The South African State is overburdened. It needs constructive private sector partnerships to cope. If not properly managed, the burden could impose a risk to democracy. Increase in unemployment, poverty, inequality and expanding demand for basic services are weighing heavily on the state.
What makes matters worse is that the resources available to the state to tackle these problems are dwindling in an economy that is registering low growth. Unfortunately, the little growth that is recorded is punctuated by a technical recession. The result is that the challenges have almost become a feature of the country’s unhealthy socio-economic fabric that needs to be broken.
For the poor, inequality translates to a lack of access to quality education and healthcare. The often tense political debates about the causes of the problems and possible solutions can easily dampen the nation’s spirit. In some cases, the debates are characterised by a destructive blame game among stakeholders.
While most of these debates are no doubt healthy and necessary, they can also have a demoralising effect, especially when there is too much focus on describing the problems, merely recording government failures and saying little about solutions.
Society and the government should however accept that the state is overburdened and cannot solve all the problems, notwithstanding protestations to the contrary by the ill-informed. This simultaneously presents an opportunity for the private sector to find solutions.
It is not in the interest of the country for the state to be overloaded. In fact, it could be dangerous. In their book “The Fourth Revolution: The Global Race to Reinvent the State”, John Micklethwait and Adrian Wooldridge refer to the impact of an overloaded state. The more responsibility it assumes, the worse it performs them and the angrier the people get, which only makes them demand more.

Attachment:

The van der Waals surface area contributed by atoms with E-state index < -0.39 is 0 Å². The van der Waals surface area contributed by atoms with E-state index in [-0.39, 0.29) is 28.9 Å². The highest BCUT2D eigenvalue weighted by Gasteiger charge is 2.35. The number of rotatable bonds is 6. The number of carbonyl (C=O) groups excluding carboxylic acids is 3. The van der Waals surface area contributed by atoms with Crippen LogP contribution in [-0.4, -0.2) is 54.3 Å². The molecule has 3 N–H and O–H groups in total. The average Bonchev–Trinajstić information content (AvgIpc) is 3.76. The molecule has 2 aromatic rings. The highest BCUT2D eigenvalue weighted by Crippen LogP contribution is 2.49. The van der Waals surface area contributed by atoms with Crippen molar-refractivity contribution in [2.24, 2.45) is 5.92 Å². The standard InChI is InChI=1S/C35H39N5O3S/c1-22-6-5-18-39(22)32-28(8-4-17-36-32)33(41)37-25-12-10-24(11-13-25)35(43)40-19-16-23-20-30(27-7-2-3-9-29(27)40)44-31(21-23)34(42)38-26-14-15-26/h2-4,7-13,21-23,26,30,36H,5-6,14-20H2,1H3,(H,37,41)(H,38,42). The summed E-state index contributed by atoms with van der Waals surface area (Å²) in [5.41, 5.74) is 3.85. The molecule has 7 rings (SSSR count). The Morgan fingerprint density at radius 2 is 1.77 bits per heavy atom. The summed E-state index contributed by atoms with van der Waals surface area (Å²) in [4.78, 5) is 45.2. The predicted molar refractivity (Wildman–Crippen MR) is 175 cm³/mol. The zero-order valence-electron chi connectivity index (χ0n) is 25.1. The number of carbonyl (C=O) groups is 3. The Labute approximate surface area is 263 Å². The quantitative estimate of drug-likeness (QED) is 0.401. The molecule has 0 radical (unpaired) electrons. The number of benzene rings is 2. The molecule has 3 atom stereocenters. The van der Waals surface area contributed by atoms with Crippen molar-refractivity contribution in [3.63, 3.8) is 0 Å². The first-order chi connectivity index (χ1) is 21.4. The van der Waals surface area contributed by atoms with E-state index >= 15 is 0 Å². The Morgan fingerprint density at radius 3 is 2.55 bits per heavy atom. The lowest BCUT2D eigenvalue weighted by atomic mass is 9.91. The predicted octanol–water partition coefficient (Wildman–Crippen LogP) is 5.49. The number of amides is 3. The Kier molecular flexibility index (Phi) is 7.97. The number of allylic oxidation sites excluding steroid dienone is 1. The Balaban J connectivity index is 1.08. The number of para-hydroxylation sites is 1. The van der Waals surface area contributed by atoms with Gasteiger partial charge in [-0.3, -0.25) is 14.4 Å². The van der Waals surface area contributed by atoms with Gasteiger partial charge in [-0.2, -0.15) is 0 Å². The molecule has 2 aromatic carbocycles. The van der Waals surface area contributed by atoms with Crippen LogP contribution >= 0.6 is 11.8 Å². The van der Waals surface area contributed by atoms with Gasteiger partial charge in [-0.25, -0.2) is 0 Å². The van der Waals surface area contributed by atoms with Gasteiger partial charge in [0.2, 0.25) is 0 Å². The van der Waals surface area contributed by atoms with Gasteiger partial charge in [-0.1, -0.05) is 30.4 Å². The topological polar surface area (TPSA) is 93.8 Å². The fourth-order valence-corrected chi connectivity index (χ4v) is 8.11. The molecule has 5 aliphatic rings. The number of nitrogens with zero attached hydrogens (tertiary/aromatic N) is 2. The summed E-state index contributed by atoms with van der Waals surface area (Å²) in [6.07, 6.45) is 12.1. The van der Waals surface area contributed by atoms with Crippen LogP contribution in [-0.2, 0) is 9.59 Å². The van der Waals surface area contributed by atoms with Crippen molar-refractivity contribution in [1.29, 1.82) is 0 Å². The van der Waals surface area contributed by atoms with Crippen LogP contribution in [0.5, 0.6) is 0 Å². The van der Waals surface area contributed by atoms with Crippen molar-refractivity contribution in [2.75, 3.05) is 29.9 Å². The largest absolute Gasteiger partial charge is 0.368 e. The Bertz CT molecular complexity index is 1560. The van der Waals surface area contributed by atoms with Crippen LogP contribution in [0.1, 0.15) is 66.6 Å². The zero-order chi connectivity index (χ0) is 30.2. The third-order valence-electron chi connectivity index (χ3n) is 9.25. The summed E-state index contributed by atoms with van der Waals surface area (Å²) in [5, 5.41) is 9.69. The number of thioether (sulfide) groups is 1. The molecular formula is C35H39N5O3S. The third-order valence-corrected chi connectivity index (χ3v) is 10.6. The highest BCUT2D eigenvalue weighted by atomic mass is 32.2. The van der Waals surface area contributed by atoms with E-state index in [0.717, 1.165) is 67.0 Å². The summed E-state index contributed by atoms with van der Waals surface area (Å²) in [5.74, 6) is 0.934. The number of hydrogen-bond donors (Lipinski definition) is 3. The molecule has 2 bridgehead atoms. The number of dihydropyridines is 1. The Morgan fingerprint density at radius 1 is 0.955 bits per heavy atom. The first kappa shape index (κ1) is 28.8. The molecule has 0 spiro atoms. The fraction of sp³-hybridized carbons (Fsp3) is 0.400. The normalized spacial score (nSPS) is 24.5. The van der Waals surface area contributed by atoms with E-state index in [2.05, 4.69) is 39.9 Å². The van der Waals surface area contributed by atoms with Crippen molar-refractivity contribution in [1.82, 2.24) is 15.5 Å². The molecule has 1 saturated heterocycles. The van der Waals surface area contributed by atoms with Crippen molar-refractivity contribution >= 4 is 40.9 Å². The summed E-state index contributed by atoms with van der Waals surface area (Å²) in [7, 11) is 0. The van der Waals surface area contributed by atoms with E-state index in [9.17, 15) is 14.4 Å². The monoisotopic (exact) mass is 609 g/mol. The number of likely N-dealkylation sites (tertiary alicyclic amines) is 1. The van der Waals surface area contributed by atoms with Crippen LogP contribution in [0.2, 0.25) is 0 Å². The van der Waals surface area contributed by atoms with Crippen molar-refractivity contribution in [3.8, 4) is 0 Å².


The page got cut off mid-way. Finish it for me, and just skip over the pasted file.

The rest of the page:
The explosion of such anger could result in confrontation between citizens and a state that is anxious to maintain order. South Africa shouldn’t have reached that point. Violent service delivery protests which in their wake burden the state with the responsibility to mop up the streets and repair damage, are not a good sign.
The state and the private sector should partner to find solutions to challenges in our society. The need for cooperation has never been greater. The South African state may not have taken too much on its shoulders to the point where it risks total failure. But we have a responsibility to ensure that what we dread doesn’t happen. It’s in ourcollective interest to do so.
It is, of course, tempting for the state to continuously seek to swallow more than it can chew. Those in the state leadership should be reminded of the consequences of swallowing more than you can chew: constipation and puking.
The private sector must, therefore, act to unburden the state. In so doing, it can help South Africa achieve what is envisaged in the country’s national vision – the National Development Plan: building a capable and efficient state.
The private sector is overloaded with technical and innovative capacity, intellectual leadership and global networks that can complement state capabilities. All these should be channelled to tackle some of the challenges in a commercially viable and sustainable manner.
For example, Vodacom’s Connected Farmer digital solution, which is aimed at helping small holder farmers to access real time information about market prices, weather and their entire agricultural value chains.